Leah Barclay | SOUND MIRRORS (2010)
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Sound Mirrors is an immersive sonic environment that responds to significant rivers across the world. Throughout 2009 and 2010, Leah Barclay travelled through Australia, India, Korea, China and Hong Kong capturing the sound of rivers and their surrounding communities. The resulting work is an ephemeral experience that slides through vivid landscapes and rich cultural traditions.

Sound Mirrors was selected as one of four national projects for the Australia Council’s HELM-Arts Award. HELM is an initiative of the Queensland Conservation Council that recognises innovative work at the intersection of art, science, technology and the environment.

Sound Mirrors officially opens at the Noosa Regional Gallery on Friday, October 8 at 6.00 pm. The exhibition opening will include a live performance and launch of the limited edition CD ‘Transient Landscapes’, featuring works from the Sound Mirrors installation. Sound Mirrors will tour to Sydney, Melbourne, Korea and India following its exhibition run of October 7 to November 21 at Noosa Regional Gallery.

“This project grew out of a life-long connection with rivers. My childhood memories of growing up on rivers across Australia and living in countries such as India fuelled a desire to explore rivers as the lifeblood of communities. I wanted to find a voice for the rivers at a time where it is becoming increasingly important to listen to the environment.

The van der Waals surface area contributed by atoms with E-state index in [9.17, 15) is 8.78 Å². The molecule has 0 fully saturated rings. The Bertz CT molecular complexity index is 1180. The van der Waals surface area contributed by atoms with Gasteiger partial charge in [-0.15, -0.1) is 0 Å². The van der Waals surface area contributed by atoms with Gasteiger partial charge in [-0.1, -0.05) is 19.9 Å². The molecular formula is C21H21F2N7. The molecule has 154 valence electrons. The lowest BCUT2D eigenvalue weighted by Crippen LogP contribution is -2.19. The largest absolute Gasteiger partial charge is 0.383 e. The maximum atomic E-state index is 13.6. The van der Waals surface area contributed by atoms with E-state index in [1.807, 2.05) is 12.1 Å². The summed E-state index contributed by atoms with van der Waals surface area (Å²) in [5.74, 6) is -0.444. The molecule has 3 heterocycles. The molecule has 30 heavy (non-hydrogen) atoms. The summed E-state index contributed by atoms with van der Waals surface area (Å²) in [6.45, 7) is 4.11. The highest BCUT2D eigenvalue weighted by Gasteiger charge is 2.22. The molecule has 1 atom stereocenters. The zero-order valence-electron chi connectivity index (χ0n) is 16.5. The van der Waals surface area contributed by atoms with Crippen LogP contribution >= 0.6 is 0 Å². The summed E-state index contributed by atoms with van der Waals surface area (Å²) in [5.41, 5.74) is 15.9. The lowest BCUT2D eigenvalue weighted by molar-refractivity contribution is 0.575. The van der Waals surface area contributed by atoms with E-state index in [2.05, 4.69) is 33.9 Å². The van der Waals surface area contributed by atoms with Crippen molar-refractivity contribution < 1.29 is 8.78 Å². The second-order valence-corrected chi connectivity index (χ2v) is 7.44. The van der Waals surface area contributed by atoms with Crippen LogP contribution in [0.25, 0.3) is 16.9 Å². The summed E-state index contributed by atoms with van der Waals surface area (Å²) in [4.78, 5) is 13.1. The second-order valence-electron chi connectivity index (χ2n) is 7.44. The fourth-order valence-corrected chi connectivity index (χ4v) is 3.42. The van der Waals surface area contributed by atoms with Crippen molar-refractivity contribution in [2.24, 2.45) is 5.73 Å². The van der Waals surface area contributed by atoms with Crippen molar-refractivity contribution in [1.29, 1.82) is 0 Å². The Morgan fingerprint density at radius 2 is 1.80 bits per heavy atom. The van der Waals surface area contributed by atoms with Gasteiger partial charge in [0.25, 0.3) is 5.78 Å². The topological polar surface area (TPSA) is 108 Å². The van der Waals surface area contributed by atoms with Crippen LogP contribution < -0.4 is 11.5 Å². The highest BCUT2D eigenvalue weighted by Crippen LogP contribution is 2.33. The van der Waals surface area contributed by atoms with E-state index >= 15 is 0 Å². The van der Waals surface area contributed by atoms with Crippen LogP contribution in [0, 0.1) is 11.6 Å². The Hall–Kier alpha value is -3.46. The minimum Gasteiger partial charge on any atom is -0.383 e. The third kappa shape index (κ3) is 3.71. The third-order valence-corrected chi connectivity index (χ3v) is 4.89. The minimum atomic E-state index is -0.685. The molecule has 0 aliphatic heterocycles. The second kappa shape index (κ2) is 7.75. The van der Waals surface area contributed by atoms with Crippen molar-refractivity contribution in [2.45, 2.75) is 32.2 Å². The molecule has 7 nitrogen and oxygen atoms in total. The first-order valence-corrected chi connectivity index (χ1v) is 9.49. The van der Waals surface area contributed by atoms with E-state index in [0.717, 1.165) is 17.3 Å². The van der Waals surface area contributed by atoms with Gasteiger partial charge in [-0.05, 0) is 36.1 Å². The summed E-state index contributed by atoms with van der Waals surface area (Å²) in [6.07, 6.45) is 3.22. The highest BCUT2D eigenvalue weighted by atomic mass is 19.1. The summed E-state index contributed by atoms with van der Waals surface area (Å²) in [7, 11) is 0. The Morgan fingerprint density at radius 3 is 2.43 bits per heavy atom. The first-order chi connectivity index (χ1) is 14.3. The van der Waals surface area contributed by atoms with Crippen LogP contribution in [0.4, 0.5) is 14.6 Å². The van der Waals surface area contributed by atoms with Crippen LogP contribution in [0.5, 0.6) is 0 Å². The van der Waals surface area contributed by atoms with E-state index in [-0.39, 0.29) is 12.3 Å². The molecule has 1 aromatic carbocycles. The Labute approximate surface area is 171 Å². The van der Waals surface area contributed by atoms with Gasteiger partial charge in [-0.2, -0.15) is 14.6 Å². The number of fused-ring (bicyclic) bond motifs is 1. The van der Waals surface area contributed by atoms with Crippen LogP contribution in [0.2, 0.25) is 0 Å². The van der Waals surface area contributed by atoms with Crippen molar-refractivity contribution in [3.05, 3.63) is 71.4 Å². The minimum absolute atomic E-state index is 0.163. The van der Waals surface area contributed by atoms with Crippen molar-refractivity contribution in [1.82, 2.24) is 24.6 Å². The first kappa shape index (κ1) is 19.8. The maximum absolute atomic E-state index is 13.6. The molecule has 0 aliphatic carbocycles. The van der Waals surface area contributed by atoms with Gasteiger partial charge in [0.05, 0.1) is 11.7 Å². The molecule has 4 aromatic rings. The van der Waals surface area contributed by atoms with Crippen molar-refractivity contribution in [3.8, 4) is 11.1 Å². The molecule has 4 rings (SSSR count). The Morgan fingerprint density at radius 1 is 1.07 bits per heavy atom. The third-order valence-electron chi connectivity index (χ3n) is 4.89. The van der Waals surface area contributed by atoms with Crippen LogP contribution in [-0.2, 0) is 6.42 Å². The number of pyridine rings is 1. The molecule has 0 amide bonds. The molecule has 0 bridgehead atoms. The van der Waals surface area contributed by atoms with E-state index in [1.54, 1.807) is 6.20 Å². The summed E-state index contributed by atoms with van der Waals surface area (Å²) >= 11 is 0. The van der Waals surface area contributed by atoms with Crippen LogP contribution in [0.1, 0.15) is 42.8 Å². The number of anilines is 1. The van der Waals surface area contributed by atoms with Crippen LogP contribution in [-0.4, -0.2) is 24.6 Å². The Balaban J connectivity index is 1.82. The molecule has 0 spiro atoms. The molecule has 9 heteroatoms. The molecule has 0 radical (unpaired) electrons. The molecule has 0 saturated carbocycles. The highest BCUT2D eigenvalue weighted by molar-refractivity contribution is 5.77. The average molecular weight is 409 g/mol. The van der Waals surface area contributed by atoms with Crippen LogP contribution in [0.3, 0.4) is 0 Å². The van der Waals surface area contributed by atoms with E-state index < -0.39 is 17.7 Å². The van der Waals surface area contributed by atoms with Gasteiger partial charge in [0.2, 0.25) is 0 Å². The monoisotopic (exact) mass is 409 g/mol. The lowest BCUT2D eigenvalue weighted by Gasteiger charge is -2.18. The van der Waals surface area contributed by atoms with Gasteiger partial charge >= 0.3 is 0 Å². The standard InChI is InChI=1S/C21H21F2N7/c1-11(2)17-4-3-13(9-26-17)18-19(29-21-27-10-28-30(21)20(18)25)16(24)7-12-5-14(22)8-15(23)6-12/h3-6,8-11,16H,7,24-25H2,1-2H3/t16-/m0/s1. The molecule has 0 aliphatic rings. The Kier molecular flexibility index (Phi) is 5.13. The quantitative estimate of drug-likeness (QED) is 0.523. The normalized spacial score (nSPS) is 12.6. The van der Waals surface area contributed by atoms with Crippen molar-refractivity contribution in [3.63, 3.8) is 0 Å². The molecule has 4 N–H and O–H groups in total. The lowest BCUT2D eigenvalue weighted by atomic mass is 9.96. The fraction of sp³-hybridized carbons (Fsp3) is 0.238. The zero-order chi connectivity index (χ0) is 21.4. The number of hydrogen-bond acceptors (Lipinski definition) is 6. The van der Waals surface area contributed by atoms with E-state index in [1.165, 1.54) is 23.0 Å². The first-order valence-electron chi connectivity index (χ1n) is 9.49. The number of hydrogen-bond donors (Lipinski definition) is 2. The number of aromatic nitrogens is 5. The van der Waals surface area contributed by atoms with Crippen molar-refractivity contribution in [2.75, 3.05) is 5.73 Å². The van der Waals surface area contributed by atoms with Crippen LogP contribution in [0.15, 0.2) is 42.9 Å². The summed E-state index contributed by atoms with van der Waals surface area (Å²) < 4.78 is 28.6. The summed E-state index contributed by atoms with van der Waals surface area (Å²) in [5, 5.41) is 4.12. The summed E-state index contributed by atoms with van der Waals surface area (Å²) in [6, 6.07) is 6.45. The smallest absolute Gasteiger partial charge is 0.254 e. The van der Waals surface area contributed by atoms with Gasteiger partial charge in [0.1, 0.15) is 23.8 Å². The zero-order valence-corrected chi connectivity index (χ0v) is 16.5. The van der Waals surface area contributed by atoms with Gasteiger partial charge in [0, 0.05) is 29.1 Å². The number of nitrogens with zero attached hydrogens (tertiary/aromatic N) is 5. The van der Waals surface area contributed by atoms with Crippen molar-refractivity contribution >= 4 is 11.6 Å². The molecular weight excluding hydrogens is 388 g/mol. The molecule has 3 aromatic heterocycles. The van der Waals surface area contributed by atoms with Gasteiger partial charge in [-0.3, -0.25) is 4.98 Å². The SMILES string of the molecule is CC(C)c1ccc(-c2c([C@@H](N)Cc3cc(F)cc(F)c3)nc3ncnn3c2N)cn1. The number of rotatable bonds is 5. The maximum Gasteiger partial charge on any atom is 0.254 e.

The Noosa River positioned in a UNESCO listed Biosphere of Australia, the historic Han River flowing through the city of Seoul, South Korea and the Pamba River in the evocative backwaters of Kerala, South India formed the core of Sound Mirrors. The process has varied from sculpting and layering sounds recorded on location to directly responding to the environment. The source materials range from hydrophone recordings deep in the Noosa River to pilgrims chanting at dusk on the banks of the Pamba in South India. I have worked intuitively with these materials, exploring new forms on an ephemeral sonic canvas that dissolves into the natural environment.”